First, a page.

Man Booker Prize winning British author Julian Barnes’ 2011 novel The Sense of An Ending makes it’s clandestine big screen debut in this quiet and talky English-language film debut from Indian director Ritesh Batra. The story of retired divorcee Tony Webster (Jim Broadbent) who finds his decades old past is catching up with him after receiving a letter which triggers nostalgia over a love triangle that split apart his best friendship, it’s an ensemble low key drama about the ways we can reshape our memories of the past over extended periods of time and how our actions can have lifelong consequences on our friends and loved ones. Think of Alexander Payne’s About Schmidt with a mere fraction of that film’s comic timing and dramatic power.
Well-meaning with noble intentions, unfortunately the story itself is fairly light and average Hallmark Television poetic fluff aimed mostly at senior viewers and the film is populated by overqualified actors including but not limited to Charlotte Rampling, Michelle Dockery and Matthew Goode (fresh off of Downton Abbey) who can’t seem to tell if they’re starring in a Stephen Daldry film. Not since The Hours has a literary adaptation been so in love with it's own lyrical pontificating about the meaning of life and so on. Thankfully however, Ritesh Batra keeps the proceedings just on this side of the tracks and prevents things from veering too far into lofty art-house pretension.
It goes without saying performances from the gifted cast are solid with emphasis on subtlety and nuance. My personal favorite exchanges come not from Rampling and Broadbent but flashbacks to Broadbent’s youth where Rampling’s mother played by Emily Mortimer exudes unspoken longings for him, implied without being declared outright. Broadbent gives Tony Webster quiet unrest with much of his emotional turmoil expressed facially rather than spoken. Charlotte Rampling, the last of a dying breed of great actresses ala Isabelle Huppert, is splendid and the real reason to seek out The Sense of An Ending, providing a brilliantly subtle performance which conveys a wide range of emotion with only the slightest smile and blink of an eye.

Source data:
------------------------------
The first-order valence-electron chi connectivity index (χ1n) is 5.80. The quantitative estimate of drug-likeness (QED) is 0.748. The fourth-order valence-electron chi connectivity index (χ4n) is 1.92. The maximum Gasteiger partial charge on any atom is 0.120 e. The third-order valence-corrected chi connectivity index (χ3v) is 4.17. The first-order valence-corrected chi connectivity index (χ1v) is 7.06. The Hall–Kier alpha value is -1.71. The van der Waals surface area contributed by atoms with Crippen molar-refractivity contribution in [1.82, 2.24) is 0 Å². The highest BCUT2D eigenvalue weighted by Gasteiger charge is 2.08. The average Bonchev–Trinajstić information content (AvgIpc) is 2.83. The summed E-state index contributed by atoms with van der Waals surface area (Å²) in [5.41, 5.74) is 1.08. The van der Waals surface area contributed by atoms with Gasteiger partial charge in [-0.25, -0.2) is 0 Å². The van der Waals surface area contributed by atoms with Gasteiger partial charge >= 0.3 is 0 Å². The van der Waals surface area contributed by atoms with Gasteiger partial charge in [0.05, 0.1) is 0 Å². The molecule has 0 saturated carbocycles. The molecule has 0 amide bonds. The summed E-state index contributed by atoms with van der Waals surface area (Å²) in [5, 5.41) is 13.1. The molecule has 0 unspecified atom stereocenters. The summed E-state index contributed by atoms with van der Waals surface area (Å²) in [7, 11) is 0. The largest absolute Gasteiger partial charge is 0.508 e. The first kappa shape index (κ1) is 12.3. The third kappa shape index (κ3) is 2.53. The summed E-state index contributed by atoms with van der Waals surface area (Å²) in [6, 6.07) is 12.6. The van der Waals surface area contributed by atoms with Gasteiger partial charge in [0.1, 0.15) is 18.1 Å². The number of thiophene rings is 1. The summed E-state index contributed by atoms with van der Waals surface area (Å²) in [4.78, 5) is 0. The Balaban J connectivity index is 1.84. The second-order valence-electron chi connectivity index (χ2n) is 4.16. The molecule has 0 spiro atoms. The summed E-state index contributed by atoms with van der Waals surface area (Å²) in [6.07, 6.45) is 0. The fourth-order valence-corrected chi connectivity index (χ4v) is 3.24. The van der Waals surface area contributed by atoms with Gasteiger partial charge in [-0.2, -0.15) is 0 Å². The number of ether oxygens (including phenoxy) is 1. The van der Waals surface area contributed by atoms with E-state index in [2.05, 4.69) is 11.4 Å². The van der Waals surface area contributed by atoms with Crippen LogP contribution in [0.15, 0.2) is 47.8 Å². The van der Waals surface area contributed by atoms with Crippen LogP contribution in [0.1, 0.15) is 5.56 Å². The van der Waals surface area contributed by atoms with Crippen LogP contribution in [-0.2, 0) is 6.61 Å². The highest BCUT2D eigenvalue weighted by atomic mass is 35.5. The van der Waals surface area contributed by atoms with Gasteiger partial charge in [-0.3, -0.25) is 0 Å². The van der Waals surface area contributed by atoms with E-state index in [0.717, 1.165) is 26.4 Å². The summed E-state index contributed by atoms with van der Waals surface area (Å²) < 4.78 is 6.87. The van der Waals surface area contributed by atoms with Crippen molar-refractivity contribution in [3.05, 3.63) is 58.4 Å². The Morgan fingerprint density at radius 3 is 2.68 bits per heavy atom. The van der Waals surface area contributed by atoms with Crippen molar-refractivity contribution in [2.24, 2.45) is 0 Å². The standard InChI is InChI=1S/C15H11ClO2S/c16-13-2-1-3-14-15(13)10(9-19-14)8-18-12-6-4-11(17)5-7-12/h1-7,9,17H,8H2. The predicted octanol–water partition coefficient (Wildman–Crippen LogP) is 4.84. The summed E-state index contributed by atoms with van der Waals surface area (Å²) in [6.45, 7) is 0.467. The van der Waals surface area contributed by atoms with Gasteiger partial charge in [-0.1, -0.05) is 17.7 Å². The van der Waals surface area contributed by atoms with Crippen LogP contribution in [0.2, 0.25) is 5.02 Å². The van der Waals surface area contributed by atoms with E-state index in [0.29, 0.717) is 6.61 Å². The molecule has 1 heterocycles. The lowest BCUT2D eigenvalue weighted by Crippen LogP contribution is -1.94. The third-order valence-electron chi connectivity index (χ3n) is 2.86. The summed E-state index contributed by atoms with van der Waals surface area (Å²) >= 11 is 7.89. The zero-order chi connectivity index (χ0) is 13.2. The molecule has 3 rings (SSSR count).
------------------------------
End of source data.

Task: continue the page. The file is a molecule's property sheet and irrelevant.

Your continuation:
Technically speaking The Sense of an Ending is solid with ornate widescreen cinematography by Christopher Ross, careful attention paid to detail by production designer Jacqueline Abrahams and an ethereal score by Testament of Youth composer Max Richter. Still, for all the pitch perfect ingredients and performances I still felt underwhelmed in the end and also feel each of the actors have given better performances elsewhere. Fans of the small town drama concerning middle aged characters reliving their youth will come away satisfied if not a little disengaged. For myself, it tends to meander if not drag it’s feet at times. There have and will be again great films about midlife crises stemming from our versions of the past, but this one is a bit too content to lay there without making any genuinely new emotional discoveries. Broadbent and Rampling are always great when they’re in a film worthy of their talents and our time.
- Andrew Kotwicki